Well, okay, we have our exceptions. Maybe too many to name, in fact. But with all the talk that seems to dismantle the notion of variety and tradition in today’s German beer culture (coming coincidentally close to Oktoberfest), Eric Asimov at the New York Times has posted a ranked review of several Oktoberfest/Märzen-style beers. The top three are brewed in the United States.
Now some may argue that there is an inherent American bias afoot here, or that without tasting the beer closest to the source, one cannot definitively categorize “good, better, best” in such a manner. Some would even take issue with rating beer altogether, in any fasion. But, numerical and hierarchical aspects aside, could it be that Americans are improving beer styles from Europe for the better, or preserving the best qualities of seemingly outdated tradition in relation to our overseas counterparts?
As we’re told, the real Oktoberfest experience nowadays is more akin to drinking massive quantities of tasteless light lager than savoring the caramel malty goodness of a true Märzen (if you saw me this past weekend, I managed to combine both traditions). More than likely, you’re drinking the lighter Festbier if in Munich, not the russet-hued version we’re so familiar with in the States. Pick up that Hofbräu seasonal at your local beer store and you might be thoroughly disappointed. However, it’d be tough to go wrong with some American options.
Even Marston’s in the UK has commissioned Matt Brynildson of California’s Firestone Walker Brewery to brew an American-style pale ale (which, from what I gather, means nearly or as bitter as an IPA) for Wetherspoons’ upcoming International Beer Festival. It speaks to the impact American innovation has had as far as style and craft, not to mention the notariety certain American brewers are receiving overseas. But as the Zythophile points out, Firestone Walker is one of the few breweries, along with Marston’s, to preserve a long-abandoned system of fermentation: the union method.
Organizations such as CAMRA in the United Kingdom are hell-bent on preserving the tradition of cask or “real” ale in their pubs for better or for worse, as Boak and Bailey mention. Several American brewers, while not under such pressure, have been creating cask offerings for quite some time, which serve their regional markets quite well. Even my local haunt normally has two cask offerings on at any given time. Usually something from Victory Brewing in Pennsylvania and a local like Legend, waiting to be pulled and more often than not in top condition. That’s not to mention the specialty casks that come into the Richmond area from time to time. And in New England, for instance, the roots of English brewing tradition can be seen today in breweries like Shipyard and Geary’s, perhaps even hearkening back to colonial tastes for English ale before Independence.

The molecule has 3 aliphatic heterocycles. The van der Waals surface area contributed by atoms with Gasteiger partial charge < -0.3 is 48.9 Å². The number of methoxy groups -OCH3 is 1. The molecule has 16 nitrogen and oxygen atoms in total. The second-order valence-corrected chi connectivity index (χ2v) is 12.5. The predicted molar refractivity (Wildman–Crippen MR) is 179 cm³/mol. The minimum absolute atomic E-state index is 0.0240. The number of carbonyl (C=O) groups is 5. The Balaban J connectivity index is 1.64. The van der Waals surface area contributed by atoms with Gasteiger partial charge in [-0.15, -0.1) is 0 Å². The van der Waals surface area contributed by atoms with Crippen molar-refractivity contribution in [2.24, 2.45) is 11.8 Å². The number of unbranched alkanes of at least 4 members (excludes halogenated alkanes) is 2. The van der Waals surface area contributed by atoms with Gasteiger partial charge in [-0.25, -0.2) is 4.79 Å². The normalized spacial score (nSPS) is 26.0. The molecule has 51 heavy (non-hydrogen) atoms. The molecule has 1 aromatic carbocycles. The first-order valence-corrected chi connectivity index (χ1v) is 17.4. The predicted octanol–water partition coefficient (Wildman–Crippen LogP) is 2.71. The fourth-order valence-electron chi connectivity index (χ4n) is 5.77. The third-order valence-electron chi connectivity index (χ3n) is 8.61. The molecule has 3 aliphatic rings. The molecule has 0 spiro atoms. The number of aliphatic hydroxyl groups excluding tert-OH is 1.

Point is, all the aforementioned are vital to preserving what’s great about beer in the first place. Us Yanks, it seems, have developed a split personality: we’re still growing when it comes to our own beer culture and traditions, and we seem to be taking measures to hold onto those that are not even ours; yet that individualistic spirit that’s intrinsic to our national identity is evident in the limits we constantly attempt to push when it comes to brewing.
Do we do it better entirely across the board? Probably not, and that’s something that’s always up for debate on a case-by-case basis, be it brewer or consumer, on any product in particular. But have we proven our ability to tackle a range of styles with tradition in mind, and produce respectable results, despite our penchant for the excessive?